Swollen Optic Nerve

A swollen optic nerve is a condition characterized by temporary visual changes. There is an assortment of reasons why an optic nerve becomes swollen and these are often connected to some form of autoimmune disorder. People suffering from the swelling of an optic nerve feel pain especially when moving the eyes. The severity of a swollen optic nerve differs from person to person, and sometimes, it could result to permanent loss of vision.

Although most cases of swollen optic nerve clear on their own, a person should never take for granted its occurrence. This is especially important if it appears time and again. A consultation with an eye doctor is needed to determine the cause and recommend an appropriate treatment method. It often takes up to a few months for an inflamed optic nerve to resolve on its own.

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How does optic nerve work ?

People suffering from a swollen optic nerve often find themselves having issues with their vision. This is because the optic nerve is a type of nerve that is made up of nerve tracts found in the retina of the eyes whose main function is to send visual information from the eyes to the brain. From the retina, the information is carried into the nerve cells within the stem of the brain and then transmitted to the occipital cortex, the part of the brain responsible for establishing vision. An infection or reaction on the optic nerve will result in inflammation.

How common is a swollen optic nerve?

Swollen optic nerve is widespread among adults between 20 and 45 years of age. Studies also showed that the higher incidence of an inflamed optic nerve occurs among women, affecting either one or both eyes. It was also noted that Caucasians are 8 times predisposed to optic nerve swelling than people from other races such as Hispanics, Asians and Blacks. The condition may also affect children but it is rare; though a family history of multiple sclerosis increases one’s risk.

Swollen Optic Nerve and associated medical conditions

People suffering from certain types of health problems will likely also experience a swollen optic nerve. Examples of these are:

  • Multiple Sclerosis (MS)

Majority of the cases of swollen optic nerves involve individuals with or have a family history of multiple sclerosis. MS is a condition wherein the protective shield of the nerves becomes damaged. People suffering from MS are at risk of losing their vision completely due to optic nerve swelling.

  • Diabetes

Another common cause of optic nerve swelling is diabetes which occurs as a result of the inability of the body to regulate the hormone insulin, leading to abnormal levels of blood sugar in the body. Because of this, optimum blood flow to the optic nerve is not achieved thus resulting in inflammation.

  • Thyroid disorder

Hypothyroidism is a form of thyroid disorder in which the thyroid gland produces insufficient amounts of thyroid hormones resulting to myriad of health problems including swollen optic nerve.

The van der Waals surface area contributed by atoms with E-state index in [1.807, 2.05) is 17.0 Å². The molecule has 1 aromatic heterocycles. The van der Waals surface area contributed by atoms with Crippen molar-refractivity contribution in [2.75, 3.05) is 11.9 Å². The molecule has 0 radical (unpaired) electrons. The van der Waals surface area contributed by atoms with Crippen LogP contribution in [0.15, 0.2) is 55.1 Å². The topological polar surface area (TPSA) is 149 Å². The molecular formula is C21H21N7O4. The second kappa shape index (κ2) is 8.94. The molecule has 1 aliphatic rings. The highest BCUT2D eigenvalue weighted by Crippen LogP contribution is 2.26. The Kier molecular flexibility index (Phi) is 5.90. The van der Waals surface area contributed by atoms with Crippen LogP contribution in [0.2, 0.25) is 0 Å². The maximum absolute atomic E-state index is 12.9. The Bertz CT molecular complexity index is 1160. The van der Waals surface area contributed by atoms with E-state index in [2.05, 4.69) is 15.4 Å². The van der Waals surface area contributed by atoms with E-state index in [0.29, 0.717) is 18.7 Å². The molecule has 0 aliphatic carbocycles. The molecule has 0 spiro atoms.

• Sinusitis

Sinusitis occurs when the nasal cavity is infected resulting in the inflammation of sinuses, nasal passages as well as the optic nerve.

Swollen Optic Nerve symptoms

People with swollen optic nerves will experience a variety of symptoms including:

  • Vision changes

An inflamed optic nerve affects the visual acuity of an individual.  He or she will suffer from blurry vision that worsens up to 7 days before stabilizing.

  • Pain when making eye movement

Sufferers will feel some pain when making eye movements which tends to worsen in a week before it ceases.

  • Headache

People with inflamed optic nerves suffer from dull headache that is often felt on the surrounding area of the affected eye.

  • Impaired color vision

A person’s ability to distinguish colors sharply is impaired as the swollen optic nerve makes him or her see colors in darker or lighter shades than their original hues.

  • Abnormal Phosphenes appearance

Phosphenes refer to the radiant impressions occurring whenever the retina goes through non-radiant stimulation. Under normal conditions, phosphenes are observed when a person rubs his or her eyes with closed eyelids. With an inflamed optic nerve, phosphenes are simply noted even without pressure and are more obvious when in a dark room when a person moves his or her eyes or initiate a side gaze with closed eyelids.

  • Impaired vision in bright lights

A swollen optic nerve impairs a person’s ability to see bright lights clearly by paralyzing the pupils’ ability to react to bright lights normally.

  • Blind spots

People with inflamed optic nerves will observe some blind spots on their central vision making driving, reading, writing or any activities that require looking straight ahead difficult.

Treatment for swollen optic neve

A swollen optic nerve usually clears by itself. But treatment is primarily based on the cause of the inflammation.   The inflammation is often treated with steroid medications, either through oral, eye drops or intravenous therapy.

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